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Did you know that you if you have a foreign account, or signature or other authority over a foreign account you may be required to file a Report of Foreign Bank and Financial Accounts (FBAR)?
Who has to file an FBAR, Report of Foreign Bank and Financial Accounts form number TD F 90-22.1?
Any United States person which includes a citizen or resident of the United States, a domestic partnership, a domestic corporation, and a domestic estate or trust who has a financial interest in or signature authority or other authority over any financial account in a foreign country, if the aggregate value of these accounts exceeds $10,000 at any time during the calendar year.
A single-member LLC, which is a disregarded entity for U.S. tax purposes is considered a United States person for FBAR purposes. The tax rules concerning disregarded entities do not apply with respect to the FBAR reporting requirement.
What constitutes signature or other authority over an account?
A person has signature authority over an account if the person can control the disposition of money or other property in it by delivery of a document containing his or her signature (or his or her signature and that of one or more other persons) to the bank or other person with whom the account is maintained. Other authority exists if a person who can exercise power that is comparable to signature authority over an account by direct communication to the bank or other person with whom the account is maintained, either orally or by some other means.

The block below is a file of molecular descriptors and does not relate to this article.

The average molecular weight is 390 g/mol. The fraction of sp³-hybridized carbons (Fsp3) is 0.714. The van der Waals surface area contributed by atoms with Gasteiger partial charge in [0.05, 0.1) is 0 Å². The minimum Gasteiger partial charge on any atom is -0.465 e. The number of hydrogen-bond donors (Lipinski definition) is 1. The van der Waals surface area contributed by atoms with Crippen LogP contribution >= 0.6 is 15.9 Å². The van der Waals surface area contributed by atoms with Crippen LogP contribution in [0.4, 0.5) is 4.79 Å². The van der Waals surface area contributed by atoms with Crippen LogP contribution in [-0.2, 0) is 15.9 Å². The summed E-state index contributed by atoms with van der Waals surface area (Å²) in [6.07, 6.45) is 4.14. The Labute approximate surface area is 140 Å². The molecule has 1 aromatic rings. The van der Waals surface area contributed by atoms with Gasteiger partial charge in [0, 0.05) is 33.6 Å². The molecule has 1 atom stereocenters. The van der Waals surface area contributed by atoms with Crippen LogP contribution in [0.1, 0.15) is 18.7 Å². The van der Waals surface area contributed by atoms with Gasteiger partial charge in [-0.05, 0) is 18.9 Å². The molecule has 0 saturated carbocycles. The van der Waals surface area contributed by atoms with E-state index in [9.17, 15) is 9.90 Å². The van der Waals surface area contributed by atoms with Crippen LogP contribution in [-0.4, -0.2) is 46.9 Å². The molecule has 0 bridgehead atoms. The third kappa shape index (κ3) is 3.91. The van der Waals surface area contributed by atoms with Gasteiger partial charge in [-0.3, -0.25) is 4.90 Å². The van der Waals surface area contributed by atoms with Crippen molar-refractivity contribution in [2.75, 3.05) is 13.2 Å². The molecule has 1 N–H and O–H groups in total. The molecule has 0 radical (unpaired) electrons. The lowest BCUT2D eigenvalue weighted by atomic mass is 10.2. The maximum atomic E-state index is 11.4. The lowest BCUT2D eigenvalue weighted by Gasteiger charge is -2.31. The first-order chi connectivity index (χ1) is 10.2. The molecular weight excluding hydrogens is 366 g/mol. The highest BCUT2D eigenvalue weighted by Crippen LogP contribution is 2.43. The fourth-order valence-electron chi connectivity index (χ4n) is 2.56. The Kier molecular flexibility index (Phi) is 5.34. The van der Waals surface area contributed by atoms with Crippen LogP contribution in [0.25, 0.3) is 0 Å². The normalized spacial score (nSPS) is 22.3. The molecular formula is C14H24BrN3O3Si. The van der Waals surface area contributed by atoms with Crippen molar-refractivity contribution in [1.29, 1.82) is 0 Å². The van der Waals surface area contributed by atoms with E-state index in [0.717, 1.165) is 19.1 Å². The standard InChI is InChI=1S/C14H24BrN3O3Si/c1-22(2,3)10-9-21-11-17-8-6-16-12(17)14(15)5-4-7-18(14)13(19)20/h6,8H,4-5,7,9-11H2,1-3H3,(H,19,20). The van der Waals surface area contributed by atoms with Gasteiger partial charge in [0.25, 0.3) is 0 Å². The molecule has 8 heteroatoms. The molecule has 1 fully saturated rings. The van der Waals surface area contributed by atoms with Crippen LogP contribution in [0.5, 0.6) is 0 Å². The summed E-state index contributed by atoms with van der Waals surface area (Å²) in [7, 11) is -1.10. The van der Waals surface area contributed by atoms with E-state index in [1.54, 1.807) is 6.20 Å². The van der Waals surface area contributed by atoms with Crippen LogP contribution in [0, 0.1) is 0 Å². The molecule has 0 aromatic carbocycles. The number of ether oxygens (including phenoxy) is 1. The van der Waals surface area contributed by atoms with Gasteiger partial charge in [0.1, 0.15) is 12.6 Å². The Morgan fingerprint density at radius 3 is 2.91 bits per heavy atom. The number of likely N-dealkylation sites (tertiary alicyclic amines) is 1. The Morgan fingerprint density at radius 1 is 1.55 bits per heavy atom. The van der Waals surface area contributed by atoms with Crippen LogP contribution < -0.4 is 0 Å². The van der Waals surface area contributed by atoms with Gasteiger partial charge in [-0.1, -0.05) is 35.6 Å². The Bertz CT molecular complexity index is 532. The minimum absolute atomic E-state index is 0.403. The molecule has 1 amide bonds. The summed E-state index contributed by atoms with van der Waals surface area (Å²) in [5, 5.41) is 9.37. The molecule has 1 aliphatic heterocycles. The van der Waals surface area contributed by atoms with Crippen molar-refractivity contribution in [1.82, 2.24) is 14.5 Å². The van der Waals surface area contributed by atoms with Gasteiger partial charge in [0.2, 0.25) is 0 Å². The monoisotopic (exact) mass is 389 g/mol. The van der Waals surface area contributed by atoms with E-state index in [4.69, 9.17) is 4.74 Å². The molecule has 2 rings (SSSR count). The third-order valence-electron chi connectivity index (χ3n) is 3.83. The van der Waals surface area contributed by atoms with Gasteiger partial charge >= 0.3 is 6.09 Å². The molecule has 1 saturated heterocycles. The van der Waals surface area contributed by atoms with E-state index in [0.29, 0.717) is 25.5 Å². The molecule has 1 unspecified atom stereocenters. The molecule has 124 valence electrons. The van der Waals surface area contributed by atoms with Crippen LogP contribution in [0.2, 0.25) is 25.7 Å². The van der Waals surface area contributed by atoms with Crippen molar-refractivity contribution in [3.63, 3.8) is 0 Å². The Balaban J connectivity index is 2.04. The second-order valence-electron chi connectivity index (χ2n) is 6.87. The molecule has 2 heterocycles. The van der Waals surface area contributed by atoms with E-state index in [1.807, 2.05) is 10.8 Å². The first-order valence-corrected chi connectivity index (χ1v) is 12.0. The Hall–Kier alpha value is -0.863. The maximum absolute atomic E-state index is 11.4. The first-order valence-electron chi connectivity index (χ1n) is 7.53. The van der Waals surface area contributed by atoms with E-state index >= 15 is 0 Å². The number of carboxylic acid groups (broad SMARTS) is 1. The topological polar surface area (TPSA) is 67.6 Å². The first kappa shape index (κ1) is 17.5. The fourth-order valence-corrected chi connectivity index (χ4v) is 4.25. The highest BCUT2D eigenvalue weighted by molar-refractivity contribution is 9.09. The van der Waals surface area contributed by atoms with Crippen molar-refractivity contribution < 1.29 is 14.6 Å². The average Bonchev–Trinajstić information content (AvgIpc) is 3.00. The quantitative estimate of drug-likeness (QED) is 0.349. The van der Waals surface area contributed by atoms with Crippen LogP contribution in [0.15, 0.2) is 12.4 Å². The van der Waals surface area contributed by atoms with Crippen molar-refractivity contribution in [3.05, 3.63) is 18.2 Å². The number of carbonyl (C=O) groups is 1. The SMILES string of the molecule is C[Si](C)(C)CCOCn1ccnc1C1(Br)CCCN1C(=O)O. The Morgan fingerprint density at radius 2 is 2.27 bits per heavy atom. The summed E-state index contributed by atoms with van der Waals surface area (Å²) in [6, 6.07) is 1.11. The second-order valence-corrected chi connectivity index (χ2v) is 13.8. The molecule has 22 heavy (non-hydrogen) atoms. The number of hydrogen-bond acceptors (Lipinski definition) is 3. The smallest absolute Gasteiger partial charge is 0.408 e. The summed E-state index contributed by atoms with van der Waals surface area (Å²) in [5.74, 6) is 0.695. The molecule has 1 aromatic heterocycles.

When is the FBAR due?
The FBAR is due by June 30 of the year following the year that the account holder meets the $10,000 threshold. The granting, by IRS, of an extension to file Federal income tax returns does not extend the due date for filing an FBAR. Filers cannot request an extension of the FBAR due date, however, persons with signature authority over, but no financial interest in, a foreign financial account for which an FBAR would otherwise have been due on June 30, 2010, will now have until June 30, 2011, to report those foreign financial accounts.
Contact us or visit the IRS website for more information on filing the FBAR.
The information contained within this article is provided for informational purposes only and is current as of the date published. Online readers are advised not to act upon this information without seeking the service of a professional accountant, as this article is not a substitute for obtaining accounting, tax, or financial advice from a professional accountant.